My friend Max, a freelance photographer who works with Into the Wild, has been so generous to document a lot of my time and special moments with the elephants and guests.
On one emotional day, I turned to Max and said, “Can I trade every beautiful photo you’ve ever taken of me for one more photo with my brother?”
“Don’t be serious,” Max said.
A while ago, this expression would have probably angered me, reminded of the condescending connotation often spoken with, “Calm down,” in America.
I know it’s different when my Thai friends smile and ask me gently not to be serious. It reminds me of when my former boss and beloved friend Rachel used to say, “Don’t borrow trouble.”
Not long after, I finished reading The Wind-Up Bird Chronicle, a romantic mystery decorated with ordinarily-overlooked details. Thanks to Teacher Ben, I was introduced to the literary genius Haruki Murakami. While reading The Wind-Up Bird Chronicle on a train in Vietnam, a Russian tourist named Irina told me my next read must be Hard-boiled Wonderland and the End of the World : A Novel.
One of Murakami’s expressions in The Wind-Up Bird Chronicle:
“Memories and thoughts age, just as people do. But certain thoughts can never age, and certain memories can never fade.”
As often as I can, I try to fit my memories with my brother into my mosaic of reasons to live happily, even though not all of our memories together were happy ones. I can choose to make the special ones part of my collection. I can greet the painful ones with gratitude for growth. I can honor my tears that multiply when I’m missing him most.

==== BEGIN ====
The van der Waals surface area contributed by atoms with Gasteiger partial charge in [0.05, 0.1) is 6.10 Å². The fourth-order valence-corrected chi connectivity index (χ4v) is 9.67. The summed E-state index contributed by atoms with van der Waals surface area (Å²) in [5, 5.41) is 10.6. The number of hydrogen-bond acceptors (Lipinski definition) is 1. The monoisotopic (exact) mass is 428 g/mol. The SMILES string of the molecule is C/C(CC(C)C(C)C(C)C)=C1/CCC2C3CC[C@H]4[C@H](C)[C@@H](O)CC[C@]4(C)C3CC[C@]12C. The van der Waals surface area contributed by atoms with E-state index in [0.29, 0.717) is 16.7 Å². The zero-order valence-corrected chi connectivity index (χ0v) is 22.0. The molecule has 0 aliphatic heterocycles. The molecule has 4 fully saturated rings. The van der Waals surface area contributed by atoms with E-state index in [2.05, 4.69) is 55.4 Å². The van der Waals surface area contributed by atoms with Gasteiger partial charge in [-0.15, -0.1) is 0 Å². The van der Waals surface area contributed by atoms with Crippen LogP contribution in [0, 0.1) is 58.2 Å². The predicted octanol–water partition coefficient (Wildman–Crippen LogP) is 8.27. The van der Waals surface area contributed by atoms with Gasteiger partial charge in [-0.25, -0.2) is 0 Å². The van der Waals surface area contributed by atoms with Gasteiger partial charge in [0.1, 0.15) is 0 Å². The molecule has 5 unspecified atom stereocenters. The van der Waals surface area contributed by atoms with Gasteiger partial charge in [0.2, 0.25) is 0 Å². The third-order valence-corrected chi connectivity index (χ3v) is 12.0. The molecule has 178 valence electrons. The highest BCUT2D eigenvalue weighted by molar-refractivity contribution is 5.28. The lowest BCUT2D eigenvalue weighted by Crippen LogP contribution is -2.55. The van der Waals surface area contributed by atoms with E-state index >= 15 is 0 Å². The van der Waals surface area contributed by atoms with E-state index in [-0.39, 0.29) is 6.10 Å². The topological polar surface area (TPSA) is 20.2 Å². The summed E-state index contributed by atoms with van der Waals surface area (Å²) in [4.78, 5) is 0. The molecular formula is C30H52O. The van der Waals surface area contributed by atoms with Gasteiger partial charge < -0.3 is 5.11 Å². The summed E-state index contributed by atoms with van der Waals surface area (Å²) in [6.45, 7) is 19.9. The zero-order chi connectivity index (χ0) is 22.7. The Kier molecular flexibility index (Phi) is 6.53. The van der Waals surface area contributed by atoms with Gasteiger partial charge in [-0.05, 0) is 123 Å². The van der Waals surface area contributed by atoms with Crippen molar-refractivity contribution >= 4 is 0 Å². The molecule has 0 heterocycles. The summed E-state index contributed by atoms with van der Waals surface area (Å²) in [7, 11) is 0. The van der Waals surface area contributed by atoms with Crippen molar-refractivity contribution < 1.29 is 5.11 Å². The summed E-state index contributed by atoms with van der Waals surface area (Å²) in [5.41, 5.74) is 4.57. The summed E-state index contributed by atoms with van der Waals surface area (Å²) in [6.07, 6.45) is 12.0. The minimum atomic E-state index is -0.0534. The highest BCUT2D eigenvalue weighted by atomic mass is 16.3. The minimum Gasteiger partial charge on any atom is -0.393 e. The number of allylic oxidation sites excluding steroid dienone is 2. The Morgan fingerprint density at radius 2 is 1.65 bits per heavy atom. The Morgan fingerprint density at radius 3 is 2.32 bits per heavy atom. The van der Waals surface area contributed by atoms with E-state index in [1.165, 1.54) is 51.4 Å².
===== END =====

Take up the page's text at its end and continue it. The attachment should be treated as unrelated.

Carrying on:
Early in 2019, a mattayhom two (grade 8) student was found in her bedroom. She had hanged herself.
A mattayhom three student who knew her explained to me in Google Translate English, “Her mother is in prison. She violently quarreled with her father. She took the rope to stranger herself.”
I immediately thought back to the beginning of my second semester teaching at LKP. By this time, I had connected with many of my students on social media as a way to remind students of important announcements and deadlines. While scrolling through Instragram one night, I saw one of my high school junior-aged students’ post that he thinks about killing himself.
Worried, I asked the student to stay after class the next day. His English is quite advanced, so I shared my own story with him – or tried to. He interrupted me to ask if I’m pregnant, because my form-fitting dress made me look like I have a baby bump.